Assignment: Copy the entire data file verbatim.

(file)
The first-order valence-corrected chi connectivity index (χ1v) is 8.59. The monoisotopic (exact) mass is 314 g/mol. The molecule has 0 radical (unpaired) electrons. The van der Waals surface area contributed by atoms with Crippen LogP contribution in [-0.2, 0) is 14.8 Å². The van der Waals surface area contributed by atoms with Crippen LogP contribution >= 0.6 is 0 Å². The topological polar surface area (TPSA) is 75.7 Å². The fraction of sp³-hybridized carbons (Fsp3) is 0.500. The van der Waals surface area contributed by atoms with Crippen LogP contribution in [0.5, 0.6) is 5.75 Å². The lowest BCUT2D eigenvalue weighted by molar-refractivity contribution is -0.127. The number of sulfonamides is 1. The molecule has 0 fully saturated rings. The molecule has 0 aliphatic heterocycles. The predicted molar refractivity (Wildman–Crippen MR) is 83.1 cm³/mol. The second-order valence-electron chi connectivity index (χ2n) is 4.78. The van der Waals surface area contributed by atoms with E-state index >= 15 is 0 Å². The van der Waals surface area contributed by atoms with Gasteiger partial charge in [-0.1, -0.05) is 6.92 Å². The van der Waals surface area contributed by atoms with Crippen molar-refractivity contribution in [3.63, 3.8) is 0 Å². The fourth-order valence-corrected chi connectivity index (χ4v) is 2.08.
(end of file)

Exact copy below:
The first-order valence-corrected chi connectivity index (χ1v) is 8.59. The monoisotopic (exact) mass is 314 g/mol. The molecule has 0 radical (unpaired) electrons. The van der Waals surface area contributed by atoms with Crippen LogP contribution in [-0.2, 0) is 14.8 Å². The van der Waals surface area contributed by atoms with Crippen LogP contribution >= 0.6 is 0 Å². The topological polar surface area (TPSA) is 75.7 Å². The fraction of sp³-hybridized carbons (Fsp3) is 0.500. The van der Waals surface area contributed by atoms with Crippen LogP contribution in [0.5, 0.6) is 5.75 Å². The lowest BCUT2D eigenvalue weighted by molar-refractivity contribution is -0.127. The number of sulfonamides is 1. The molecule has 0 fully saturated rings. The molecule has 0 aliphatic heterocycles. The predicted molar refractivity (Wildman–Crippen MR) is 83.1 cm³/mol. The second-order valence-electron chi connectivity index (χ2n) is 4.78. The van der Waals surface area contributed by atoms with E-state index >= 15 is 0 Å². The van der Waals surface area contributed by atoms with Gasteiger partial charge in [-0.1, -0.05) is 6.92 Å². The van der Waals surface area contributed by atoms with Crippen molar-refractivity contribution in [3.63, 3.8) is 0 Å². The fourth-order valence-corrected chi connectivity index (χ4v) is 2.08.